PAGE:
There’s not much that unites the dead Steve Clarke and the occasionally hilarious John Cleese.
However, you would imagine the Scottish manager’s chances of reviving one of Monty Python man’s most famous characters – the Black Knight of the Holy Grail, the Holy Grail being an apt description of what visitors found on a remarkable night in Krakow .
Clarke suffered a desperate – almost insane – blow on the injury and suspension fronts before that stalemate, one of the more stressful, joyous and meaningful draws the national team has recorded in a long time.
A draw that opens up a world of possibility and hope. A great point that was enough for Scotland to top the Nations League group and take all the loot that comes with it, like a winner at Bullseye. More “here’s what you won” instead of “here’s what you could have won”.
Clarke captain Andy Robertson looking for treble header last week? His best player, Kieran Tierney, is out with a concussion? His fighting midfielder Scott McTominay is also out? “I’ve had worse,” Clarke might have said, just like the Black Knight.
Are you missing three full-backs and four central defenders? “It’s just a scratch”. A virus in camp thrown into the mix. “Just a flesh wound”. A chain of four thrown together? Chance after chance after chance for Ukraine? “None will happen”. The tartan army chewing their fingers off in all parts of the world while Clarke stayed cool on the sidelines? “I move for nobody”.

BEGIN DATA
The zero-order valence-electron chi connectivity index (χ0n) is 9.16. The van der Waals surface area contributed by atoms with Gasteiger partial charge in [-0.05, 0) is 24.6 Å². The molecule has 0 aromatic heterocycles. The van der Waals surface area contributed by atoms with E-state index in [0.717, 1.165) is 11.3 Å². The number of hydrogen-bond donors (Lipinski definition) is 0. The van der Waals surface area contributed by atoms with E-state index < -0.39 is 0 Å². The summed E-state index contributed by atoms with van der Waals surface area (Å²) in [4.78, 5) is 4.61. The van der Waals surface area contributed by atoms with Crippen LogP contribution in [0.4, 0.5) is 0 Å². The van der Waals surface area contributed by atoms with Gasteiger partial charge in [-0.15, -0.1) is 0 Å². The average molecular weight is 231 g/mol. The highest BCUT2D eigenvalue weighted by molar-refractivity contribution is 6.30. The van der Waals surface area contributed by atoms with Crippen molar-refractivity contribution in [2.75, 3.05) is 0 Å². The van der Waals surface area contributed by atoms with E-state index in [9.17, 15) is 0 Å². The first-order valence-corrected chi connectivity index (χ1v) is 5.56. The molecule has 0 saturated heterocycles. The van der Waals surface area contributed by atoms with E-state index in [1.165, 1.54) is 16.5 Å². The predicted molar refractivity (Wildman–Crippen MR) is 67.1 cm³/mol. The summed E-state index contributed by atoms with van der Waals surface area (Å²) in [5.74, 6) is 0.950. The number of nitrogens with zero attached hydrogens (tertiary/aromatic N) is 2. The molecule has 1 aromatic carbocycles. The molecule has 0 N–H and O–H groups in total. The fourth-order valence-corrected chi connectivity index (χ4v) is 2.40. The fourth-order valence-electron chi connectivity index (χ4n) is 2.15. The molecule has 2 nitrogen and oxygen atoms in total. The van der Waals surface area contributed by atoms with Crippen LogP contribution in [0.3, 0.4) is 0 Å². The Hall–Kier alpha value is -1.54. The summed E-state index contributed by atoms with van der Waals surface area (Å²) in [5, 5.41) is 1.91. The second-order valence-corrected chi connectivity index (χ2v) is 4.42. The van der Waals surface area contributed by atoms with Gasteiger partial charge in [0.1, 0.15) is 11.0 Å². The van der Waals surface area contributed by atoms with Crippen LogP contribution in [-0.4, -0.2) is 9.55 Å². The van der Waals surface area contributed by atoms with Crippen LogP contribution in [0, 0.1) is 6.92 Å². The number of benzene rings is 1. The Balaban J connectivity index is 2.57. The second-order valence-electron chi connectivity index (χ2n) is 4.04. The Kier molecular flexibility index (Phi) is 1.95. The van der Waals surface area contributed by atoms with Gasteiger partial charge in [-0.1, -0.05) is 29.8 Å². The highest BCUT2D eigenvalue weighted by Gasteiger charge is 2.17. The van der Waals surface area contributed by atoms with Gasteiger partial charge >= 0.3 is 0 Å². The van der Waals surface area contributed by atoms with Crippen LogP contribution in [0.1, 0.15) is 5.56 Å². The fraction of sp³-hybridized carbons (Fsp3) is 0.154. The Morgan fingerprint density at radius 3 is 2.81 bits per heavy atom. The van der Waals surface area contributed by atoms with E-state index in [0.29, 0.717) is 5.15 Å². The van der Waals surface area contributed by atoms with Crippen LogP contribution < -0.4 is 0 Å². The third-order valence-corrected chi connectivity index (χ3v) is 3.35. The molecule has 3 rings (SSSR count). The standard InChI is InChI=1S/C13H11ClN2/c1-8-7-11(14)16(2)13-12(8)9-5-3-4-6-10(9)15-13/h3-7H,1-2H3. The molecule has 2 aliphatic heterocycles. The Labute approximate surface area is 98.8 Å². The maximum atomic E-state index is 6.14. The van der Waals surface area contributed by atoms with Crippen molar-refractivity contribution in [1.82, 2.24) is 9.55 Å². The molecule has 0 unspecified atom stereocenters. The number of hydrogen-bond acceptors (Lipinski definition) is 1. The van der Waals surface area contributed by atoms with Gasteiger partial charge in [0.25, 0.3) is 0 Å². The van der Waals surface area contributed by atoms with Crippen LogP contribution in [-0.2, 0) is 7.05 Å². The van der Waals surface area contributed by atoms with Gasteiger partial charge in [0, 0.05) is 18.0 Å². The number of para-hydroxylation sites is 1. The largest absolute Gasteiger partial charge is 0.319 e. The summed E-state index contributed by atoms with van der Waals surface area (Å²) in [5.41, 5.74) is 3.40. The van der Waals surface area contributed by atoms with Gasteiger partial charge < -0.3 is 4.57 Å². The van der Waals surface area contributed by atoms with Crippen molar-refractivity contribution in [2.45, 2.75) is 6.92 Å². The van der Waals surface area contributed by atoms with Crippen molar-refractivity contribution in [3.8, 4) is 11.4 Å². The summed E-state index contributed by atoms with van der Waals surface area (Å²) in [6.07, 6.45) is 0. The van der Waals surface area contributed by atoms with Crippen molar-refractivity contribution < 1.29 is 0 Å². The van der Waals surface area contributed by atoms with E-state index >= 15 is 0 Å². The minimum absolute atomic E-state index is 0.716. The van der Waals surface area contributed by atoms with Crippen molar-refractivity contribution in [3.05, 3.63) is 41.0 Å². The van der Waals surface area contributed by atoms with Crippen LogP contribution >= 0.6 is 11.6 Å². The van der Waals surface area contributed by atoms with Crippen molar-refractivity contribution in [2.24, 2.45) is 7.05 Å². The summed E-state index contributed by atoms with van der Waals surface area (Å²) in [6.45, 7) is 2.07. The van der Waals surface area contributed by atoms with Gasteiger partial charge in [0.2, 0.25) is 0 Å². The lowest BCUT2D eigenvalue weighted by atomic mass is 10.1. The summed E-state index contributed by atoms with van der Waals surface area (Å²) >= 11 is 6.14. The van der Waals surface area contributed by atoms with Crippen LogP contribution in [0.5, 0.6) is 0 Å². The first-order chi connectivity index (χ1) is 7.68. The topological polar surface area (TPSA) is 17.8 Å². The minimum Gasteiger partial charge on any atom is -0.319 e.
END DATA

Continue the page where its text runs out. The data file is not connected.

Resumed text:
Scotland persevered. That’s all they had to do. The excellence of her two previous results made it so. Six points out of six put them in the box seat, but there was still so much to do, so many nervous moments to get through.
Andriy Yarmolenko was missing a sitter in the eighth minute, Artem Dovbyk was missing after 22, Taras Stepanenko missed one after 36, Mykhaylo Mudryk was denied by Craig Gordon after 49.
It went on and on. Scotland give the ball away and persevere, scrambling with every ounce of energy in their bodies. A lot of these guys were playing their third high-intensity international in six days and at times it looked like it. Some of them run on exhaust fumes. But running. And running.
The prominent names in this Scotland squad are well known but Jack Hendry has been a commanding presence in all three games, not just when he defended well against Ukraine last week or when he scored the goal that propelled his side to victory against Ireland but especially in Kraków.
He put together this inexperienced defence, a man who has played just 97 minutes of club football in different leagues and in different countries this season. In the end he looked pained. No wonder. He had defecated.
Scotland have conceded a goal in three games. one. That fact alone is insane. They rode their luck, but most teams ride their luck at different points when they achieved something worthwhile.